Israel Environment Ministry Opposes Plan for New Rehovot Neighborhood

Ministry claims that plan would harm important open spaces and that the construction reserves inside the city should be utilized

The rendering of the planned new neighborhood in Rehovot.
Rosenfeld-Arens Architects

The National Committee for Planning Priority Housing Areas last week posited a plan for a new residential neighborhood in Rehovot, which will opened for the filing of public opposition. The Environmental Protection Ministry opposed the plan, claiming that it will harm important open spaces, and that the construction reserves inside the city should be utilized.

The plan submitted by Dira Lehaskir, in coordination with the Rehovot municipality, includes 6,900 residential units, with about 1,000 units for long-term rental, as well as 170 dunams for public buildings, 230 for open areas, and 700,000 square meters for commerce and business. The total area is about 1,800 dunams in east Rehovot, an area defined as the city’s development reserve.

“The committee has approved an important plan for expanding the city of Rehovot,” said committee head Ariel Yotzer, of the Finance Ministry Budget Division. “It includes intensive urban development, streets with a lot of commercial activity and many links to the existing city, and constitutes a significant addition of residential units in the center of the country.

“The plan was promoted with the support of the Rehovot municipality, and includes many business areas that will contribute to the strengthening the city’s economy and its status as a leading city in the center of the country.”

The east Rehovot plan has aroused the opposition of city residents, who claimed that it harms an important reserve of open space used for leisure-time activities, which offers many natural attractions. The Environmental Protection Ministry also opposed the plan. Architect Sabeta Shustraub, in charge of environmental planning in the central district, told the committee that construction in Rehovot should be developed in stages, with preference for construction within the confines of the existing city before building on open spaces.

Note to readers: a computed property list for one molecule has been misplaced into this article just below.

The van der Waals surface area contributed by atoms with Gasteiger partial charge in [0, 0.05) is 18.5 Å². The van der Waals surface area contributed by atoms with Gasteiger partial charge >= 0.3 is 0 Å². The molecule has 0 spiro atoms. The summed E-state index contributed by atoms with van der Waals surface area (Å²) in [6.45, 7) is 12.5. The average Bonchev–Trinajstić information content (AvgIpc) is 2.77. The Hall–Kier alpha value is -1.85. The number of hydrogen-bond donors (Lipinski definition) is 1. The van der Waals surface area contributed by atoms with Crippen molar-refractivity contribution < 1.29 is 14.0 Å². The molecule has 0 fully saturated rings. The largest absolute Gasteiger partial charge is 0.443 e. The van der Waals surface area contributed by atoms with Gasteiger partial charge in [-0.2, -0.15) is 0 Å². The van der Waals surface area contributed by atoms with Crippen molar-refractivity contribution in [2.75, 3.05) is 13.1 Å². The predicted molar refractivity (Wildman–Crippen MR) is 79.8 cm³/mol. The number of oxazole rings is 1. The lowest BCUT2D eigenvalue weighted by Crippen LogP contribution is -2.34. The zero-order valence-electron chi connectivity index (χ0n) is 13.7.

She said that within the city limits there are large areas where construction plans have yet to be implemented. Another option is to build in areas where past building restrictions - due to aircraft noise - have recently been lifted.

The new neighborhood would be located a short distance from an Israeli Military Industries plant, which causes serious pollution of the land and the groundwater. The Environmental Protection Ministry said that tests for assessing the influence of the pollution on the new neighborhood have not been completed.

The Society for the Protection of Nature also opposed the construction plan. “This area is part of a high-quality network of open spaces, which includes a nature reserve and an important winter pool,” said Dror Boymel. ‘It is also adjacent to an ecological corridor. This is a neighborhood that does not properly exploit the area, and includes wide roads that will cause difficulties for pedestrians and will serve mainly private cars.”

Rehovot Mayor Rahamim Malul: “The new neighborhood will offer a high quality of life with a range of public spaces and bustling commercial streets. I have no doubt that the proposed plan will contribute to the city’s economic strength by creating a supply of desirable employment, with good access for pedestrians, cyclists, public transportation an private cars.”